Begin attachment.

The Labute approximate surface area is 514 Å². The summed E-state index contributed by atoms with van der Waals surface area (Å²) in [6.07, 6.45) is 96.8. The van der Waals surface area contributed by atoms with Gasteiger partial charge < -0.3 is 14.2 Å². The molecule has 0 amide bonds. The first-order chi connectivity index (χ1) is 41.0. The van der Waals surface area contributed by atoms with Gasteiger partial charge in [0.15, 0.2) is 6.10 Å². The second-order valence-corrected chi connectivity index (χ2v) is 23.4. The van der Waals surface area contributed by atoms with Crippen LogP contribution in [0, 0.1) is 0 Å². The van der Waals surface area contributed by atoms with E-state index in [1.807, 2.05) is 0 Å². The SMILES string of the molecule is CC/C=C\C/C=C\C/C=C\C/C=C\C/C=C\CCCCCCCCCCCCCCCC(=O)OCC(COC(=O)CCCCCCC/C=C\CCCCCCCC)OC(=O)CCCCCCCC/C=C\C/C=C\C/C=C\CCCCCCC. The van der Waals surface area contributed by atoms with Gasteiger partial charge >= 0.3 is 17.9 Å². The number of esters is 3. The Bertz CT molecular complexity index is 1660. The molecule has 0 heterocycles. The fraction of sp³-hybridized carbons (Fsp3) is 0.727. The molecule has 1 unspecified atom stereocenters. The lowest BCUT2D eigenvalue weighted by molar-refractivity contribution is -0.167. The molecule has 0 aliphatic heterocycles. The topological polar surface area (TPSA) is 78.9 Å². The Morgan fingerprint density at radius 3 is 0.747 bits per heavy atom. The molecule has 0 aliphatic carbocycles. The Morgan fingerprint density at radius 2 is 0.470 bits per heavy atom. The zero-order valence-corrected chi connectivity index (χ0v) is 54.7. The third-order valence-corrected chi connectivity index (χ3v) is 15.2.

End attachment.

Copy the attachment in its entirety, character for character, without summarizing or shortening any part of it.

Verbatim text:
The Labute approximate surface area is 514 Å². The summed E-state index contributed by atoms with van der Waals surface area (Å²) in [6.07, 6.45) is 96.8. The van der Waals surface area contributed by atoms with Gasteiger partial charge < -0.3 is 14.2 Å². The molecule has 0 amide bonds. The first-order chi connectivity index (χ1) is 41.0. The van der Waals surface area contributed by atoms with Gasteiger partial charge in [0.15, 0.2) is 6.10 Å². The second-order valence-corrected chi connectivity index (χ2v) is 23.4. The van der Waals surface area contributed by atoms with Crippen LogP contribution in [0, 0.1) is 0 Å². The van der Waals surface area contributed by atoms with E-state index in [1.807, 2.05) is 0 Å². The SMILES string of the molecule is CC/C=C\C/C=C\C/C=C\C/C=C\C/C=C\CCCCCCCCCCCCCCCC(=O)OCC(COC(=O)CCCCCCC/C=C\CCCCCCCC)OC(=O)CCCCCCCC/C=C\C/C=C\C/C=C\CCCCCCC. The van der Waals surface area contributed by atoms with Gasteiger partial charge >= 0.3 is 17.9 Å². The number of esters is 3. The Bertz CT molecular complexity index is 1660. The molecule has 0 heterocycles. The fraction of sp³-hybridized carbons (Fsp3) is 0.727. The molecule has 1 unspecified atom stereocenters. The lowest BCUT2D eigenvalue weighted by molar-refractivity contribution is -0.167. The molecule has 0 aliphatic heterocycles. The topological polar surface area (TPSA) is 78.9 Å². The Morgan fingerprint density at radius 3 is 0.747 bits per heavy atom. The molecule has 0 aliphatic carbocycles. The Morgan fingerprint density at radius 2 is 0.470 bits per heavy atom. The zero-order valence-corrected chi connectivity index (χ0v) is 54.7. The third-order valence-corrected chi connectivity index (χ3v) is 15.2.